Trans filmmaker and actor Isabel Sandoval described how she used her role as not only lead actor but director on the 2019 drama Lingua Franca to assume the reins when depicting a sex scene involving her character, an undocumented Filipina transwoman who falls in love in Brooklyn.
“I wanted to subvert and deviate from the predominant cinematic gaze we tend to see in sex scenes and that gaze tends to be male cisgender,” said Sandoval, who shot her sex scene on the first day “to get it out of the way”. She said, “A lot of sex scenes tend to be short, brief shots of naked body parts gyrating against each other. There’s an unusual and unhealthy fixation with trans bodies, particularly trans women. When we shot it it was a closed set – it was me, Eamon [Faren, co-star], my director of cinematography who I trust very much, the assistant director and production sound person.”
She had the camera focus on her face for much of the shot to “have that scene ultimately not just about the sex but a true and genuine character moment for the character Olivia. It was three takes: the master shot, and the last two were mostly on my face registering and acting out the gamut of emotions”.
It was her first film after her transition and although she had acted in her own films before she had not done any sex scenes. “I was very conscious how a sensual scene featuring a trans woman directed by a trans woman of colour was going to be rare if not one of a kind in America… What ultimately registers is not shots of random body parts but how layered and complex fleshed out this woman becomes in a scene that is purportedly a sex scene.”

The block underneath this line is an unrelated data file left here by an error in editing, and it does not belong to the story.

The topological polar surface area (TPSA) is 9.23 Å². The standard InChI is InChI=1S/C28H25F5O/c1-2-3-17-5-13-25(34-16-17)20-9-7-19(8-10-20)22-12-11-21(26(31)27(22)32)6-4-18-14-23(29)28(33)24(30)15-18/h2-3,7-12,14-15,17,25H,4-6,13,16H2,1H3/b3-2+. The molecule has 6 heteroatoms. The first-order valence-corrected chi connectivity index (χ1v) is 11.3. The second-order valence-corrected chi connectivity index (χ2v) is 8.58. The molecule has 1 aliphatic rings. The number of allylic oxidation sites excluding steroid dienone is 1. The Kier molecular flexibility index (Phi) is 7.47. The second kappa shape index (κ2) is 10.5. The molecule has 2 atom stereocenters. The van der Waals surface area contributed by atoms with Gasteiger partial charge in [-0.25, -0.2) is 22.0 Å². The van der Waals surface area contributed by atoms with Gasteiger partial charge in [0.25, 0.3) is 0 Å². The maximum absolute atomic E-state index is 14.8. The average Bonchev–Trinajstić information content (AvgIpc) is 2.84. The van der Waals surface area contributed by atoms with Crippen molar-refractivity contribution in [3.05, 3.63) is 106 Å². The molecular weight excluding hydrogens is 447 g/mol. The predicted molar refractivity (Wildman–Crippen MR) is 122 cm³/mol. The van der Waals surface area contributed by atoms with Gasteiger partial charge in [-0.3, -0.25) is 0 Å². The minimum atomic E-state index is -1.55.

ReFrame director Andria Wilson Mirza talked about the ReFrame stamp that holds to account efforts within the industry to shift the culture and increase the number of women of all backgrounds working in the screen industries.
Mirza reported how the climate is changing slowly but surely. “It’s a fascinating moment to be doing this. When the Stamp was first rolled out there was a lot more resistance and that comes from folks looking at their own slate and thinking they wouldn’t measure up. Now the studios have been making more investment on their own internal equity and inclusion programmes they’re also looking for steps to accountability. They’re open to opportunity. They’re open to a public conversation and more transparency from these processes and that is going to help us to move forward. But we still have to push – that’s the work. We’re in advocacy… we have to come up with new ways to measure because if we’re not measuring we can’t fix it.”
She added, “As we move forward with the stamp we’ll be looking at what else is the production and studio doing. Are they offering a pipeline programme on the production? Are there apprenticeship or paid shadowing opportunities on sets and finding ways to look at that production and also how that creates that culture change for everyone that’s working on the production and perhaps give them the opportunity to step up and have a higher position on the next production.”